These philosophical factors, together with a steady stream of nasty mayhem, suggest a wary stance toward "Lucy" would be best, even for adults.

The film contains themes requiring mature discernment, considerable gory violence, drug use, a scene of sexual aggression and about a half-dozen crude terms. The Catholic News Service classification is L -- limited adult audience, films whose problematic content many adults would find troubling. The Motion Picture Association of America rating is R -- restricted. Under 17 requires accompanying parent or adult guardian.

*****
John Mulderig is on the staff of Catholic News Service.



Search reviews at CatholicMovieReviews.org


Thank you for your comments. Editors will review all posts before they are visible on the website.

blog comments powered by Disqus







Paul of the Cross: 
		<p>Born in northern Italy in 1694, Paul Daneo lived at a time when many regarded Jesus as a great moral teacher but no more. After a brief time as a soldier, he turned to solitary prayer, developing a devotion to Christ’s passion. Paul saw in the Lord’s passion a demonstration of God’s love for all people. In turn that devotion nurtured his compassion and supported a preaching ministry that touched the hearts of many listeners. He was known as one of the most popular preachers of his day, both for his words and for his generous acts of mercy. </p>
		<p>In 1720 Paul founded the Congregation of the Passion, whose members combined devotion to Christ’s passion with preaching to the poor and rigorous penances. Known as the Passionists, they add a fourth vow to the traditional three of poverty, chastity, and obedience, to spread the memory of Christ’s passion among the faithful. Paul was elected superior general of the Congregation in 1747, spending the remainder of his life in Rome. </p>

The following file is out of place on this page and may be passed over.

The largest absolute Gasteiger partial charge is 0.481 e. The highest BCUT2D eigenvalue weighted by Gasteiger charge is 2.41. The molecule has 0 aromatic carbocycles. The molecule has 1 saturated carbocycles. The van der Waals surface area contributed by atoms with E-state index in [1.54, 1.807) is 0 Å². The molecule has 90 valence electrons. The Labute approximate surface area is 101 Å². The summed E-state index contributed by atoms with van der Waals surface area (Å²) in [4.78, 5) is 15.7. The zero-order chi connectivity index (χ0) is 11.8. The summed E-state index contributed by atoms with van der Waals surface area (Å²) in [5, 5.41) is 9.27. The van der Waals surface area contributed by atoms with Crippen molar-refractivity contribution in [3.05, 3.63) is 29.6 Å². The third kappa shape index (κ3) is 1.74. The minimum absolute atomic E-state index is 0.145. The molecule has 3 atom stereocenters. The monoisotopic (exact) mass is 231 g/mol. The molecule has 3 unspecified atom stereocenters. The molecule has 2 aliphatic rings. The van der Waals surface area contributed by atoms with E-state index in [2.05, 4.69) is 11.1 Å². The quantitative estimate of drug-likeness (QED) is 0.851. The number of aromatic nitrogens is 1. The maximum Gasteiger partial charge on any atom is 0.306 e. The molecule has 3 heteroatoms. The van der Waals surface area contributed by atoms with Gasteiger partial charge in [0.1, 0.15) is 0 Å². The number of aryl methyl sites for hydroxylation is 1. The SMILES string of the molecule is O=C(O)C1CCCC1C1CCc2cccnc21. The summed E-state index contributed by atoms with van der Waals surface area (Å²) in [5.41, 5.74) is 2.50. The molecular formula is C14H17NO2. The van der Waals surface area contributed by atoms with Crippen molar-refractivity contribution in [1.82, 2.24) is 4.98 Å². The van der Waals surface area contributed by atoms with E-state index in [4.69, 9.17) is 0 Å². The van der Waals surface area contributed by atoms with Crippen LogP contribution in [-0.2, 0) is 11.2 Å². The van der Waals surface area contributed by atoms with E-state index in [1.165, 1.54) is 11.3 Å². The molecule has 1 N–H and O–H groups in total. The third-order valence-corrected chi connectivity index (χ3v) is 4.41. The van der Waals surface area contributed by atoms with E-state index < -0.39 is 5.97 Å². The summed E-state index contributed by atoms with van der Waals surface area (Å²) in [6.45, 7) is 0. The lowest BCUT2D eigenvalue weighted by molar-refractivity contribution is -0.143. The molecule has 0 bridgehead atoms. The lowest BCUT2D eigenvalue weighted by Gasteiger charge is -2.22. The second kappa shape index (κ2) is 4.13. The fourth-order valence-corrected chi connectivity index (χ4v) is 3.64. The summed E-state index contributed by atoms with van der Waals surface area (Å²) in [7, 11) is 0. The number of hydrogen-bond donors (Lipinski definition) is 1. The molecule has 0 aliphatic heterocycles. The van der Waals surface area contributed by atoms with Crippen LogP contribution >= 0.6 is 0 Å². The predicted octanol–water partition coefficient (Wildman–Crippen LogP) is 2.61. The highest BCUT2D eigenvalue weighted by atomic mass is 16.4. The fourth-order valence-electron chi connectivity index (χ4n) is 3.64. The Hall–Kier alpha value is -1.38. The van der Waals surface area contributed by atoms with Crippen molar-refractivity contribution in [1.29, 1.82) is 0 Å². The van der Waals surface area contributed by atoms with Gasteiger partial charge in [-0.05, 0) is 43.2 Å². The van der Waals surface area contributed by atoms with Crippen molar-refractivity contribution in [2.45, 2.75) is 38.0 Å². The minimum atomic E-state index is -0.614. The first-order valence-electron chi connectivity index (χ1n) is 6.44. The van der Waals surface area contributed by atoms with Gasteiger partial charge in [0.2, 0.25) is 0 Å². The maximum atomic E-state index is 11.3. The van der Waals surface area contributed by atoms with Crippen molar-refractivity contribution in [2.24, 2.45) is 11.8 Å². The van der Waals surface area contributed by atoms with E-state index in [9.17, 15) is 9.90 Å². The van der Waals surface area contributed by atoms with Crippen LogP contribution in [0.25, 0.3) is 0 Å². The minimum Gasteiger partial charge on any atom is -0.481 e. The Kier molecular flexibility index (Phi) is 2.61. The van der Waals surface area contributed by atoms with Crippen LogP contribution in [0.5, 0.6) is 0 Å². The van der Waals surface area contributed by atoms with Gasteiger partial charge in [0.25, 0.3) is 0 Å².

<p>Paul of the Cross died in 1775, and was canonized in 1867. Over 2000 of his letters and several of his short writings have survived. </p>
American Catholic Blog Always bear in mind as a safe general rule that while God tries us by His crosses and sufferings, He always leaves us a glimmer of light by which we continue to have great trust in him and to recognize His immense goodness.

 
PICKS OF THE WEEK
Fearless
Learn about the saints of America: missionaries, martyrs, bishops, heiresses, nuns, and natives who gave their lives to build our Church and our country.
New Seeds of Contemplation
One of the best-loved books by one of the greatest spiritual writers of our time!
Catholics, Wake Up!
“A total spiritual knockout!” – Fr. Donald Calloway
Zealous
New from Servant! Follow Jesus with the same kind of zeal that Paul had, guided by Mark Hart and Christopher Cuddy!
Thomas Merton
"Padovano's presentation of Thomas Merton is second to none." —Paul M. Pearson, director, Thomas Merton Center

 
CATHOLIC GREETINGS
Birthday
You have the heart and soul of a child of God, no matter how long you've been around.
World Mission Sunday
The Church in North America sprang from the blood of martyrs such as this missionary and his companions.
St. Luke
Author of two books of the New Testament, this Evangelist’s primary audience was Gentile Christians like himself.
St. Gerard Majella
Many expectant mothers are comforted by the assurance of this saint’s prayers of intercession.
St. Margaret Mary Alacoque
This 17th-century French nun helped to promote devotion to the Sacred Heart of Jesus.



Come find us at: Facebook | St. Anthony Messenger magazine Twitter | American Catholic YouTube | American Catholic


An AmericanCatholic.org Site from the Franciscans and Franciscan Media Copyright © 1996 - 2014